Matthew Squires and The Learning Disorders: Where The Music Goes To Die

matthew-squires-and-the-learning-disorders-where-the-music-goes-to-die-reviewIt’s been over a month since Matthew Squires and The Learning Disorders dropped Where The Music Goes To Die, and it’s been about a week since I sat down and wrote these words that you’re reading now. The holidays are a slow time for little bloggers like myself. So I took a break and then beat myself for not listening to this record sooner than I did. It’d been sitting in my inbox for weeks and then I decided to get a head start on 2015 and have this ready to go. Oh my lord, you know that feeling when you hear a line and it just stops everything around you and the words form a constant animated swirl around your mind? Yup, that’s what a lot of this record did and I’m glad this is where we’re starting the year.

You get some folk with “Echo” and a pinch of Country with “Trophy Song,” but overall Where The Music Goes To Die relies on the melancholy that lives inside a singer-songwriter who likely listens to Dylan on vinyl and has a passion for everything from the ‘60s and ‘70s when it comes to musical formations. I’d be a fool to deny the cheese factor of “Some Corny Love Song (Devotional #1).” I get it, I’m the type of person who loves the idea of love but never realistically believed those sort of situations could happen to me. Alas, here I am with a guy who has me smitten. Anyways, I was falling hard for the ones that had those lines, those prominent lines that shine like “OPEN” signs in the middle of the night. “Devotional #2” and “Where The Music Goes To Die” had them, but it was “A Strange Piece” that took the whole shebang at the end. I’ll put it below because it was so fantastic I can’t bare to stick in amongst other configurations of letters and punctuation.

“If life is just a chain of many failures, then failing will become my highest art.”

Personally I’m at the best place I’ve been in some time. It’s been almost a month without suicidal tendencies and panic attacks are a distant memory. But financially I’m still relating heavily to any song that comes across like “A Strange Piece.” So that’s probably why the end of the record stuck out to me and why it’s the one song I urge everyone to get behind. We’ve been reviewing Matthew Squires and The Learning Disorders for some time but this is the first time I’ve been gushing about a record. So do yourself a favor and kick off 2015 with this late 2014 release. Where The Music Goes To Die is out now, so get on it.

PSST! 4 Way Split 7″

psst-4-way-split-reviewIt’s weird, I don’t have a real job but somehow this Monday after the holidays was the worst…Like I actually had to get up early and return to a standard routine or something. Instead I got up late, wasted time and tried to review another album before I found this one in my inbox. Four bands make up PSST!, each bringing their own well, unique take on music.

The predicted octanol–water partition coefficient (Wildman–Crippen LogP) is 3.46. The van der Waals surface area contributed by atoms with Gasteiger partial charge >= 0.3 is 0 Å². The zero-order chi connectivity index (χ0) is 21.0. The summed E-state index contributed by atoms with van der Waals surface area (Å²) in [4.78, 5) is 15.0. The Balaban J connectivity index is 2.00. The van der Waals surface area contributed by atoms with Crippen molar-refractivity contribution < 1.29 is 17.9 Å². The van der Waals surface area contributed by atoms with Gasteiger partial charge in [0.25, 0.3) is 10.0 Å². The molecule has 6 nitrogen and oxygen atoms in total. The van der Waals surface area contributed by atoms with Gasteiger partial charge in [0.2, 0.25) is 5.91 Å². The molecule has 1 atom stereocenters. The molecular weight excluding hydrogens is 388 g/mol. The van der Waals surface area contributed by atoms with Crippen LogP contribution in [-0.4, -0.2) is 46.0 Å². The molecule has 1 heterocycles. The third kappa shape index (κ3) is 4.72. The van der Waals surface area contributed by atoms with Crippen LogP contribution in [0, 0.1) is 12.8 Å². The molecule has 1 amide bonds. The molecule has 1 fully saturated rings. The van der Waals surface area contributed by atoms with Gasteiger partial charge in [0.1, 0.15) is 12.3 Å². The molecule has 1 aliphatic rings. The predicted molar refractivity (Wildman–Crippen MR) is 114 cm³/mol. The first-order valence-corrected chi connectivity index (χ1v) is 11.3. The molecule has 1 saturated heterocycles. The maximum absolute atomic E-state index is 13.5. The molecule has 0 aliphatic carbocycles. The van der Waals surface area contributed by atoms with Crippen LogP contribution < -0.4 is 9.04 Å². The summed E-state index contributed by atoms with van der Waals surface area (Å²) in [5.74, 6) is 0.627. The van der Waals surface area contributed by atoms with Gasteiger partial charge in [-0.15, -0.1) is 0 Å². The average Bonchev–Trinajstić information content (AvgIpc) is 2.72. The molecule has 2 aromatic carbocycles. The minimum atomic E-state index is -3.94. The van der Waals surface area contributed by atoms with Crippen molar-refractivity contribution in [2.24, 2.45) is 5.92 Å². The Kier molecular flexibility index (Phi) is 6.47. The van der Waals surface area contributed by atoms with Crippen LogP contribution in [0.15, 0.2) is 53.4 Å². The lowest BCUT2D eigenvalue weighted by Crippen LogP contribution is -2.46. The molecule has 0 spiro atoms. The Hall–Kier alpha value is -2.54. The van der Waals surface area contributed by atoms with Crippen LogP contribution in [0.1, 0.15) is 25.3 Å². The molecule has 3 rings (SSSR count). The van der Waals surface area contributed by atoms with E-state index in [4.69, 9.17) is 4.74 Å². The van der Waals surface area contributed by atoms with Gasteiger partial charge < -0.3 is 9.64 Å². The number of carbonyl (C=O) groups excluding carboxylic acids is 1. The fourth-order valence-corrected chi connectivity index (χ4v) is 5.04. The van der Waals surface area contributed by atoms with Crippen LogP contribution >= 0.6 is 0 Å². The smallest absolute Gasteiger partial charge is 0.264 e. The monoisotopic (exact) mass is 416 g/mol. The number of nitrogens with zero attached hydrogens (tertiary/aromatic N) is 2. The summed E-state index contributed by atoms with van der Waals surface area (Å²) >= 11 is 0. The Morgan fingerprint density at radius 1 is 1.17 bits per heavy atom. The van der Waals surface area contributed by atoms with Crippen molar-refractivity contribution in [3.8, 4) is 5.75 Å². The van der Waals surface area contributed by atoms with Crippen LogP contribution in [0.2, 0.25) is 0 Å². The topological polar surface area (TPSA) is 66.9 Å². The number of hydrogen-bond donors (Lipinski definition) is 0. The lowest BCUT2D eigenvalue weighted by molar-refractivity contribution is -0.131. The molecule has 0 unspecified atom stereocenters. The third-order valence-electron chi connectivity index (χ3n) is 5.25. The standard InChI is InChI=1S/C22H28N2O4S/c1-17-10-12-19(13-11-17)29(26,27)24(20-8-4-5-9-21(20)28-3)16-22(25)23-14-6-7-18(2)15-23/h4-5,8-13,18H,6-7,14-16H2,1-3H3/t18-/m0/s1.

Let’s just go track by track…Pride and Ego Down’s “Wreckage and Whys” had an indie, garage band feel that settled a bit on alternative and had one striking line but overall wasn’t particularly for me. The we rolled up on what it would sound like if the science club suddenly picked up instruments with the very geek sounding ways of Spooky Action Space Captain’s “Go To Bed, Crumpleton.” I’d definitely label this one eccentric. With “We’ll Burn That Bridge When We Get There” I felt like SRVVLST was bringing this long slow jam session intertwined between some angst ridden moments that ensured, “It’ll still get better.” Finally the punch of the split came at the end with Tir Asleen’s “Viva Pangea.” It’s like everything else was Taylor Swift up until this moment and then the rock really got laid out.

It’s less of a split and more of a compilation that offers you four different styles that range from the peculiar to intense. So if you’re the kind of music fan that likes to sample and dip their feet in different musical pools, then PSST! is for you, so check out because it’s out right now…yup, right now.

American Wolf: My Main Sport

american-wolf-my-main-sport-reviewIt has been more than a year since we’ve heard anything new from American Wolf. Last time around they dropped Myriad and it was very low key Silversun Pickups with songs that went on for miles. This time around things are more or less the same only even more so like a dream in slow motion with My Main Sport.

Right when “Our Weight” started I jotted down “if Coheed and Cambria mated with Bjork.” After a couple runs that sentiment still holds true. You have that falsetto voice being dispersed in music that has a very dream like state. That’s the whole record though. Every song has its own story to tell but overall the sound remains the same. You’re on one long train ride and tracks like “My Main Sport” and “Cave Fantasy” are your pillows – set for comfort. See, what is good about songs like these is they put you at ease while still remaining interesting.

They say they’re dream pop, I’d say more dream alternative but nevertheless you have a key word in each that really allows you to grasp what this record is all about. It’s creating this musical universe where things are a little fuzzy and things move at their own pace. If you like artists like well, obviously Silversun Pickups then you’ll likely want to check out what American Wolf is all about. How do you do that? Well by picking up My Main Sport, out now.